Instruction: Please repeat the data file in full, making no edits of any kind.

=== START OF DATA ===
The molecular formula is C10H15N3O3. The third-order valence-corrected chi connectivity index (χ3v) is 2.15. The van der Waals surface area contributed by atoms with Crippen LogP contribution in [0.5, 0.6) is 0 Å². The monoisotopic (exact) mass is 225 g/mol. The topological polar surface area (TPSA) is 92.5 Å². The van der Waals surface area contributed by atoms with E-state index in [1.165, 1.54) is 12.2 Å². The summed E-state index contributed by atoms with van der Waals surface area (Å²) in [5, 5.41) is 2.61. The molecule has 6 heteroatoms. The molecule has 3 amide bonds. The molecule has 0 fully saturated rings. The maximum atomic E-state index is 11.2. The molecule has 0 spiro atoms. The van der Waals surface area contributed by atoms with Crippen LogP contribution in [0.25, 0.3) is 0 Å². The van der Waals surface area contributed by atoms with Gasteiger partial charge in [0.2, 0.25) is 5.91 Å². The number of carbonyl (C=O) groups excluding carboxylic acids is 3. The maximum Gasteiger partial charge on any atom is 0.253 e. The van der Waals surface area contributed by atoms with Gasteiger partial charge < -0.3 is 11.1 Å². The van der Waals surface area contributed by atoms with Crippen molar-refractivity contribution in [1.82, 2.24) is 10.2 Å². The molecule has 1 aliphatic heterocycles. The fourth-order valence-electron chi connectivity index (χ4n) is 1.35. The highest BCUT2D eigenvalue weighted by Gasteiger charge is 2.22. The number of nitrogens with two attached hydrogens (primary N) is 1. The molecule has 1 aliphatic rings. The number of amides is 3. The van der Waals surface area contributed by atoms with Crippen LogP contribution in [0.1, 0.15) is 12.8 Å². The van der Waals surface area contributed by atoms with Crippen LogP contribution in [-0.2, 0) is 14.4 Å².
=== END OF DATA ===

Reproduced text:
The molecular formula is C10H15N3O3. The third-order valence-corrected chi connectivity index (χ3v) is 2.15. The van der Waals surface area contributed by atoms with Crippen LogP contribution in [0.5, 0.6) is 0 Å². The monoisotopic (exact) mass is 225 g/mol. The topological polar surface area (TPSA) is 92.5 Å². The van der Waals surface area contributed by atoms with E-state index in [1.165, 1.54) is 12.2 Å². The summed E-state index contributed by atoms with van der Waals surface area (Å²) in [5, 5.41) is 2.61. The molecule has 6 heteroatoms. The molecule has 3 amide bonds. The molecule has 0 fully saturated rings. The maximum atomic E-state index is 11.2. The molecule has 0 spiro atoms. The van der Waals surface area contributed by atoms with Crippen LogP contribution in [0.25, 0.3) is 0 Å². The van der Waals surface area contributed by atoms with Gasteiger partial charge in [0.2, 0.25) is 5.91 Å². The number of carbonyl (C=O) groups excluding carboxylic acids is 3. The maximum Gasteiger partial charge on any atom is 0.253 e. The van der Waals surface area contributed by atoms with Gasteiger partial charge < -0.3 is 11.1 Å². The van der Waals surface area contributed by atoms with Crippen molar-refractivity contribution in [1.82, 2.24) is 10.2 Å². The molecule has 1 aliphatic heterocycles. The fourth-order valence-electron chi connectivity index (χ4n) is 1.35. The highest BCUT2D eigenvalue weighted by Gasteiger charge is 2.22. The number of nitrogens with two attached hydrogens (primary N) is 1. The molecule has 1 aliphatic rings. The number of amides is 3. The van der Waals surface area contributed by atoms with Crippen LogP contribution in [0.1, 0.15) is 12.8 Å². The van der Waals surface area contributed by atoms with Crippen LogP contribution in [-0.2, 0) is 14.4 Å².